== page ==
As stated by RBST
The Boreray is a very hardy breed and will do well on sparse grazing and is able to cope with most conditions. Anecdotal evidence suggests a high level of resistance to foot rot and flystrike. The breed is long lived, with ewes often lambing into their teens. The average lambing percentage of lowland flocks is around 140% (meaning each ewe averages 1.4 lambs a year) however in the feral flocks the average is less. The breed experiences very few lambing problems and lambs are small and lively. The breed can shed its fleece although not all animals do so.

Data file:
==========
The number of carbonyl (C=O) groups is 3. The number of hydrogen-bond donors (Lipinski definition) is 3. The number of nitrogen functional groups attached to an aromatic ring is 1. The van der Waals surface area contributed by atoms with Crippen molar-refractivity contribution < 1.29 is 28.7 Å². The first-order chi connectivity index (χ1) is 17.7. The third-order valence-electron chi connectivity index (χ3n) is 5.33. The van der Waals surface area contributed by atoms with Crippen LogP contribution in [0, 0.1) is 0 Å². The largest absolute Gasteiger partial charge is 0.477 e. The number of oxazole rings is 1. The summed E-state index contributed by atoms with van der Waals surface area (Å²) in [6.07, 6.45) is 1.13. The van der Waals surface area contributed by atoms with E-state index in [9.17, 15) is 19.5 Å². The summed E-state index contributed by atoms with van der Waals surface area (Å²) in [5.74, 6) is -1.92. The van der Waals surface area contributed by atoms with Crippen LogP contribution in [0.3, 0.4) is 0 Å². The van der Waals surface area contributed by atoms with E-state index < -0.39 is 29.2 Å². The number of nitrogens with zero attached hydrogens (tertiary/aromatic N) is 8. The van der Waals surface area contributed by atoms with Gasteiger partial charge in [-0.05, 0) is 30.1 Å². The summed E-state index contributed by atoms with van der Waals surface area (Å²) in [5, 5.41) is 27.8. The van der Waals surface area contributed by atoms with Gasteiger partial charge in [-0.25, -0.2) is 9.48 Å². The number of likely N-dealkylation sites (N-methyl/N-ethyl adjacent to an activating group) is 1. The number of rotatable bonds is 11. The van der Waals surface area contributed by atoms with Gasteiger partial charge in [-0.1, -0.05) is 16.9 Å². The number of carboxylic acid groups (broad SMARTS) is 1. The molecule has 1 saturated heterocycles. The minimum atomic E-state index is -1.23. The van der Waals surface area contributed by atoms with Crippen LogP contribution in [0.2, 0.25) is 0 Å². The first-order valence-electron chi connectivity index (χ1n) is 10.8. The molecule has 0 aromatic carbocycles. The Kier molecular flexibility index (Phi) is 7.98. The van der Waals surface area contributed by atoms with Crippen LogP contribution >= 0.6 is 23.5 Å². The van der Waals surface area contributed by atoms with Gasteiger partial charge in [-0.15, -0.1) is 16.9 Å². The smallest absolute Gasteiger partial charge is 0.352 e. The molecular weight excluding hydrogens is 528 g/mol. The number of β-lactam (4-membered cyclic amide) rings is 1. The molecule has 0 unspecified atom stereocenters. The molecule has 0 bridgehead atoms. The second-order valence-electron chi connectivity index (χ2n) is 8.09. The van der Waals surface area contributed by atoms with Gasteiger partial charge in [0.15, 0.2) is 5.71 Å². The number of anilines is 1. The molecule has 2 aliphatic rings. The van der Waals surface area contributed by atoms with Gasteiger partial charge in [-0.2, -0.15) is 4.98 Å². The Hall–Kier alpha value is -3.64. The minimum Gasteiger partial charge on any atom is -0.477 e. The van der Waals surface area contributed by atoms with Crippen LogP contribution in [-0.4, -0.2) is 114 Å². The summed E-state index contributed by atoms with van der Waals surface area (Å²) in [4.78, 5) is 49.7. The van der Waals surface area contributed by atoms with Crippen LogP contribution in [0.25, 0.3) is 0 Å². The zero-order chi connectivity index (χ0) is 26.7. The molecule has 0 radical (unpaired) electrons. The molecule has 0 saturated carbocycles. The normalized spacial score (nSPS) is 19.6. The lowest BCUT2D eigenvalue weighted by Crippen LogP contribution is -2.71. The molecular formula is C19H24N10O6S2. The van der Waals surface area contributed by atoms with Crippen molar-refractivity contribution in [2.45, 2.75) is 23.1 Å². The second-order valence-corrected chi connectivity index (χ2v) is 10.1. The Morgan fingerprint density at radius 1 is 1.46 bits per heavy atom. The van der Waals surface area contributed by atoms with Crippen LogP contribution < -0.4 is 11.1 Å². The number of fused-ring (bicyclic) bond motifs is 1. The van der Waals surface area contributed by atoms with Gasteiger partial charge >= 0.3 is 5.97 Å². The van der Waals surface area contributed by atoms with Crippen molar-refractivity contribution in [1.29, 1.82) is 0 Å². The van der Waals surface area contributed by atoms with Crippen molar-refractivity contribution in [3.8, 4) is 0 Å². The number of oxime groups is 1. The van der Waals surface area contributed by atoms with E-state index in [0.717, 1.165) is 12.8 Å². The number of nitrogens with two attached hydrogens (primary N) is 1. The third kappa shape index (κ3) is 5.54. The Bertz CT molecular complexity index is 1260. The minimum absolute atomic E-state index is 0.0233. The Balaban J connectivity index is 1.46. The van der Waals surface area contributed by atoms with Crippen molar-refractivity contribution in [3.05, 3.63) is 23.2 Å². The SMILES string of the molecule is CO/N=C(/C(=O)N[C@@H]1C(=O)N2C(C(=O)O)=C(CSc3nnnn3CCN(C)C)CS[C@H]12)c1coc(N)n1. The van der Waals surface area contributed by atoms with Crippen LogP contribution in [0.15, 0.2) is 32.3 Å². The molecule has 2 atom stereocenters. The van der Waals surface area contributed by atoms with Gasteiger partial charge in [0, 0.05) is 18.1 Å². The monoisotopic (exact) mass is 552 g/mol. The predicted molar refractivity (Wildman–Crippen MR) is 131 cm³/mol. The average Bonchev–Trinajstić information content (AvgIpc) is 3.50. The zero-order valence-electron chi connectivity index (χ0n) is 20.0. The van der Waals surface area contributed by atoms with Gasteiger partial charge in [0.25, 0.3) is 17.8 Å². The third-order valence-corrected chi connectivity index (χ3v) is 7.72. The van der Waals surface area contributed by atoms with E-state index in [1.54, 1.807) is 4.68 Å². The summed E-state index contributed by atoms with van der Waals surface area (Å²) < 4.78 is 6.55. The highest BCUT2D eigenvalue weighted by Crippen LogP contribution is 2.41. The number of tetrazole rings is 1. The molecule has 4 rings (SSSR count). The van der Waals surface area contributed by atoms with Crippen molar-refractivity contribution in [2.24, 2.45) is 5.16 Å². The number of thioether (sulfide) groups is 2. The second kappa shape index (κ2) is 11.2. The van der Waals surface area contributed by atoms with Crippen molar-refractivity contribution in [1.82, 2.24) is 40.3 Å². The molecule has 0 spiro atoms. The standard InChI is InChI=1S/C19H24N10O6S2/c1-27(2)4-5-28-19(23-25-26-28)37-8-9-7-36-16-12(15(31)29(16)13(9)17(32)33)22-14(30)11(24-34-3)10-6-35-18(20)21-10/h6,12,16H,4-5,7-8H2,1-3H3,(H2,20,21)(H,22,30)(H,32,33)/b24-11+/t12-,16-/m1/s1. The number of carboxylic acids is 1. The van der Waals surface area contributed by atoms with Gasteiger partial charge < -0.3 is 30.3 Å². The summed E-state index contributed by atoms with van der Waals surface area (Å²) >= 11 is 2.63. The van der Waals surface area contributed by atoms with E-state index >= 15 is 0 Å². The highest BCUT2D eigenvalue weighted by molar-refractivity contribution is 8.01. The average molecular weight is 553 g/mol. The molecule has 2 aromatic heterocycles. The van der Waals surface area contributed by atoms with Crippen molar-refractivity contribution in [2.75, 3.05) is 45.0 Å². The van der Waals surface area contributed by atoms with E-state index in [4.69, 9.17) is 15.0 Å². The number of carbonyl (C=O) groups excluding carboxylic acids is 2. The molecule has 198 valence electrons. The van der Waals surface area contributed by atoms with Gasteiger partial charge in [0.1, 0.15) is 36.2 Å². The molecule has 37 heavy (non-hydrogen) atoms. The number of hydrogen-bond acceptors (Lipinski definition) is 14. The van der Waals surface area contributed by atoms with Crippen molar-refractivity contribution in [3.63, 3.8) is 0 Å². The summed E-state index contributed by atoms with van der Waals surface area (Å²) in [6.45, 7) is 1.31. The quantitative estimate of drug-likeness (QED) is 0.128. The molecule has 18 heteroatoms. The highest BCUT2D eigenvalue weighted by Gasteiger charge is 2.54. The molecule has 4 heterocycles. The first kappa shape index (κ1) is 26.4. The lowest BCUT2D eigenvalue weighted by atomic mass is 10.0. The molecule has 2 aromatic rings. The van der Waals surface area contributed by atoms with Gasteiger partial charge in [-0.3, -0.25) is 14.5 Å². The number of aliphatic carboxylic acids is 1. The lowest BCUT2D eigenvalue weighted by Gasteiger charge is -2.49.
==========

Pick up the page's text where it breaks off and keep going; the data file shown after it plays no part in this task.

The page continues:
The Boreray’s extreme hardiness makes it a useful breed for some grazing sites where other sheep would struggle. However numbers are very low so this market hasn’t been fully exploited.
The Boreray has an excellent flavour and in common with most primitive breeds is generally slaughtered as hogget or mutton for a bigger carcass. With such a small population there is little evidence of any crossbreeding programmes using Borerays.
Staple length- 10-15 cm. Fleece weight- 1.25kg.